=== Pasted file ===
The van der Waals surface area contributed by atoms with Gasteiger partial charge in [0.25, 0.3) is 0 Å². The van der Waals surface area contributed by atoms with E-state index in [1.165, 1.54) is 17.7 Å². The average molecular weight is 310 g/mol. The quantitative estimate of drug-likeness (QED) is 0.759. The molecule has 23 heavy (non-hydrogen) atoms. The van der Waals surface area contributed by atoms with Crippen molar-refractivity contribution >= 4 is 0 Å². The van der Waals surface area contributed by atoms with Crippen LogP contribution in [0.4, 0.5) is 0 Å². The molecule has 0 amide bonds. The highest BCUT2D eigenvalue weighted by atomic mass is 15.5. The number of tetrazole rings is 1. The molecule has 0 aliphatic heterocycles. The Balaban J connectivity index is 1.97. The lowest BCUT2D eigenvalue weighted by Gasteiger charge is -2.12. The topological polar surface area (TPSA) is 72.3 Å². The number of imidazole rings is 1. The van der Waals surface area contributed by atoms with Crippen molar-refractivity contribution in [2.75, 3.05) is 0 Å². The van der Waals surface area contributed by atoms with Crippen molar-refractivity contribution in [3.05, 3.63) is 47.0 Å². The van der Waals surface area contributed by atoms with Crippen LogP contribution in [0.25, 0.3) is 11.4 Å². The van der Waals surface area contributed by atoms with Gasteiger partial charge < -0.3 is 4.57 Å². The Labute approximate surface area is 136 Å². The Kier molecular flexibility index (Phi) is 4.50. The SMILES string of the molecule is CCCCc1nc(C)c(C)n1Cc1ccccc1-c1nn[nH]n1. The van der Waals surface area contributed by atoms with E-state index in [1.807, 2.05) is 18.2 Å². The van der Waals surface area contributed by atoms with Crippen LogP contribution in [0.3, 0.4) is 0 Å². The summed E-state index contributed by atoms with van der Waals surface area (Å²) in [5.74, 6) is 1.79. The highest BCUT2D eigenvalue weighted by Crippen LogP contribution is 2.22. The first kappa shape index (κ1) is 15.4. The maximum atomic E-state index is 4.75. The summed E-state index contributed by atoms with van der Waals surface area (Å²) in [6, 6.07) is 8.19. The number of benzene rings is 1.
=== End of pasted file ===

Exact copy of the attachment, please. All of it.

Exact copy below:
The van der Waals surface area contributed by atoms with Gasteiger partial charge in [0.25, 0.3) is 0 Å². The van der Waals surface area contributed by atoms with E-state index in [1.165, 1.54) is 17.7 Å². The average molecular weight is 310 g/mol. The quantitative estimate of drug-likeness (QED) is 0.759. The molecule has 23 heavy (non-hydrogen) atoms. The van der Waals surface area contributed by atoms with Crippen molar-refractivity contribution >= 4 is 0 Å². The van der Waals surface area contributed by atoms with Crippen LogP contribution in [0.4, 0.5) is 0 Å². The molecule has 0 amide bonds. The highest BCUT2D eigenvalue weighted by atomic mass is 15.5. The number of tetrazole rings is 1. The molecule has 0 aliphatic heterocycles. The Balaban J connectivity index is 1.97. The lowest BCUT2D eigenvalue weighted by Gasteiger charge is -2.12. The topological polar surface area (TPSA) is 72.3 Å². The number of imidazole rings is 1. The van der Waals surface area contributed by atoms with Crippen molar-refractivity contribution in [2.75, 3.05) is 0 Å². The van der Waals surface area contributed by atoms with Crippen molar-refractivity contribution in [3.05, 3.63) is 47.0 Å². The van der Waals surface area contributed by atoms with Crippen LogP contribution in [0.25, 0.3) is 11.4 Å². The van der Waals surface area contributed by atoms with Gasteiger partial charge < -0.3 is 4.57 Å². The Labute approximate surface area is 136 Å². The Kier molecular flexibility index (Phi) is 4.50. The SMILES string of the molecule is CCCCc1nc(C)c(C)n1Cc1ccccc1-c1nn[nH]n1. The van der Waals surface area contributed by atoms with E-state index in [1.807, 2.05) is 18.2 Å². The van der Waals surface area contributed by atoms with Crippen LogP contribution in [0.3, 0.4) is 0 Å². The summed E-state index contributed by atoms with van der Waals surface area (Å²) in [5.74, 6) is 1.79. The highest BCUT2D eigenvalue weighted by Crippen LogP contribution is 2.22. The first kappa shape index (κ1) is 15.4. The maximum atomic E-state index is 4.75. The summed E-state index contributed by atoms with van der Waals surface area (Å²) in [6, 6.07) is 8.19. The number of benzene rings is 1.